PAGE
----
This Friday Feature is an interview with Jenny Kale, The Nut-Free Mom. Learn more about Jenny through our Q&A's.
What is your food allergy background?
My food allergy journey began 5 years ago when my then 4-year-old daughter had a bite of a peanut butter sandwich at preschool. She never wanted peanut butter when we offered it to her, but we didn't think much of it.
On this day, I went to pick my daughter up at school after lunch and found her eyes swollen to 3 times their normal size. Her face was covered in hives. I got her home and called the doctor. She appeared to be asleep, but now I know she probably fainted from low blood pressure. She "woke" up when she began violently vomiting. Luckily her airway didn't close, though she began wheezing. I know now that she was having a full-blown anaphylactic reaction. Before this, I had a vague idea of what food allergies were but didn't think it could happen to us.
The pediatrician diagnosed peanut allergy. At a follow up with an allergist, my daughter was also found to have tree nut allergies. The doctor said that based on her reaction, we were lucky my daughter had survived.
I remember staggering home that day in shock with my baby and 4-year-old in tow wondering how I'd ever cope with the situation. I thought my daughter was perfectly healthy--it was a blow to learn that she had a life-threatening medical condition. I was terrified she'd have an even worse reaction and die. It was a sobering time for me and my husband.
What are you passionate about in the food allergy field?
I'm passionate about educating others--especially non-allergic families--about what food allergies are. I unknowingly put my daughter in a life-threatening situation. Had I understood peanut allergies, I would have called 911 immediately. I want other parents to know about this.
Also, I want everyone with a seriously food-allergic child to know that life can be mostly normal with food allergies. I advise caution, but not fear. Teach them from a young age to "own" their allergies and they will be much more confident. My daughter does everything that other kids do--except eat certain foods. That's very important to me, and to her.
And I'm also passionate about advocating for food allergic people, especially in light of recent OpEds and blogs that claim nut allergies are manufactured by neurotic parents and are not real. I've seen with my own eyes how real they are and this type of media backlash is dangerous. Laws, public perception and public policy have come a long way toward accommodating food-allergic people and I want that to continue.
What else are you working on in the food allergy area?
I'm a writer, so in addition to my blog, I'm in the process pitching some mainstream print media such as articles, essays and more. I work hard in my daily life to educate the school and those around me about food allergies. There are a lot of fears and misconceptions that I hope to dispel.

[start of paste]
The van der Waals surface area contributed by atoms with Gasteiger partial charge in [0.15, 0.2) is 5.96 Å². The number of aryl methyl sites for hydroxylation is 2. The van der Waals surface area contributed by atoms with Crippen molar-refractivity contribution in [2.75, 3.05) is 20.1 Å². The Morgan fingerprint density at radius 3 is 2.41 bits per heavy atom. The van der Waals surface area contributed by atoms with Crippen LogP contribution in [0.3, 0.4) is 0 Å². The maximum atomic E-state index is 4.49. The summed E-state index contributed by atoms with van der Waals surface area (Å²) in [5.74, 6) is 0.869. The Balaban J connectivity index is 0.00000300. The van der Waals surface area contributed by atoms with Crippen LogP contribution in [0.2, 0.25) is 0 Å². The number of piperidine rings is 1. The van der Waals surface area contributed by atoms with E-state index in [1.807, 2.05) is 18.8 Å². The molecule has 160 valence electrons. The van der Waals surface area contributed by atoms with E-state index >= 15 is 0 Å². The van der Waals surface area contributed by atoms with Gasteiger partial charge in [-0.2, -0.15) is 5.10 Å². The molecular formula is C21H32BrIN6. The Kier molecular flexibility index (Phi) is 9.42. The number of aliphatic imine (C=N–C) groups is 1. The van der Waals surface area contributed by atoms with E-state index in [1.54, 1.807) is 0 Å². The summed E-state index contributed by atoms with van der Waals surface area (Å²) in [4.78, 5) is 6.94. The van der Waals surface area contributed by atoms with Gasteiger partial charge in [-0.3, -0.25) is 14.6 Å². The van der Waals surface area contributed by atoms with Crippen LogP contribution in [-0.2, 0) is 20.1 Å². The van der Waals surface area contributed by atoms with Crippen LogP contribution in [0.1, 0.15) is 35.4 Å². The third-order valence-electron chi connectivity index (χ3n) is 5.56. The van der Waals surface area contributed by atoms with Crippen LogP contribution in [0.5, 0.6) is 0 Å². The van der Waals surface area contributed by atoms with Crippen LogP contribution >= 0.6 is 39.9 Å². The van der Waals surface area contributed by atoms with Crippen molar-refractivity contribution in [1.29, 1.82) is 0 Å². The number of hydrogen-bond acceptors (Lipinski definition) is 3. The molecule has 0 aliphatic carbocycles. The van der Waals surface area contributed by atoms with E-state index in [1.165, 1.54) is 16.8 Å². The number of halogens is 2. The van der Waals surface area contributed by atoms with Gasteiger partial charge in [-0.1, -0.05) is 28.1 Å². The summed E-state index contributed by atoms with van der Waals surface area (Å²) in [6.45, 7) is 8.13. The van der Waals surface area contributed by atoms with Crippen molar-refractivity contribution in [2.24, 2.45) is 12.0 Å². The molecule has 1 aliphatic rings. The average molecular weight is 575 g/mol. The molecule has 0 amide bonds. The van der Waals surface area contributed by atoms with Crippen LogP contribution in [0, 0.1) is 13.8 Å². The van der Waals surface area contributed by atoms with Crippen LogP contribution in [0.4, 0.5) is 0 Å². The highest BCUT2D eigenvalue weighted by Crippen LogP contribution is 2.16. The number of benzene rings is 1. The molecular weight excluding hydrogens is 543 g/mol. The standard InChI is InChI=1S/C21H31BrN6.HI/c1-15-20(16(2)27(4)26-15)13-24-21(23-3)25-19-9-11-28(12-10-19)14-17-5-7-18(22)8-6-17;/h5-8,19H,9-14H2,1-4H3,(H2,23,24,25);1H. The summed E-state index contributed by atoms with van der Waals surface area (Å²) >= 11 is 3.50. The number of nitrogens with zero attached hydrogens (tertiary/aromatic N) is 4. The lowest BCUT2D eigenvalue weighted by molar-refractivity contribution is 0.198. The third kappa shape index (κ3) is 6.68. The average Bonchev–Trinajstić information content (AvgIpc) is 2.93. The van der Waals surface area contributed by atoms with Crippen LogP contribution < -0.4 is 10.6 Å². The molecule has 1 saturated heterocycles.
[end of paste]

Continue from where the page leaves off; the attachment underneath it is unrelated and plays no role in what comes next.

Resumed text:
What are your favorite food allergy friendly food staples?
Fresh fruits and veggies--can't push those enough with my two daughters! Also, my kids eat a lot of yogurt and things like Teddy Grahams. My daughter likes to make fruit smoothies and snack on raisins and "safe" popcorn. And Vermont Nut-Free Chocolate--we can't live without that. Of course, Mom's from-scratch cookies and cakes are favorite staples. We "only" deal with nut allergies so we may have more options than some other food-allergic families.
What did you do before life with food allergies?
I was a stay-at-home mom working as a freelance writer--I still am doing that. One thing we no longer have is the sense of spontaneity . My husband and I are "foodies" and love ethnic restaurants, exotic travel, etc. A lot of this has had to be curtailed. Asian food is out--bakeries in Paris are out. However, we can still do so much. We just need to plan ahead and be prepared with medications, etc. But I miss the whole concept of thinking that we can do things on the spur of the moment --that's pretty much gone!
What are some of your other interests/hobbies?
I'm an avid reader, I love museums, French films and British TV shows--especially the cooking ones like Kitchen Nightmares. I like to travel and would love to go back and travel in Europe with my family. I love to cook, bake and entertain (this has come in handy with nut allergies) and I enjoy writing fiction and poetry in addition to my non-fiction freelance gigs. And the whole blogging thing has been really fun for me. If I had time, I'd do a writing blog as well!
Thank you, Jenny for sharing your world with us. We appreciate all you do to educate others about food allergies.
Visit Jenny's blog here.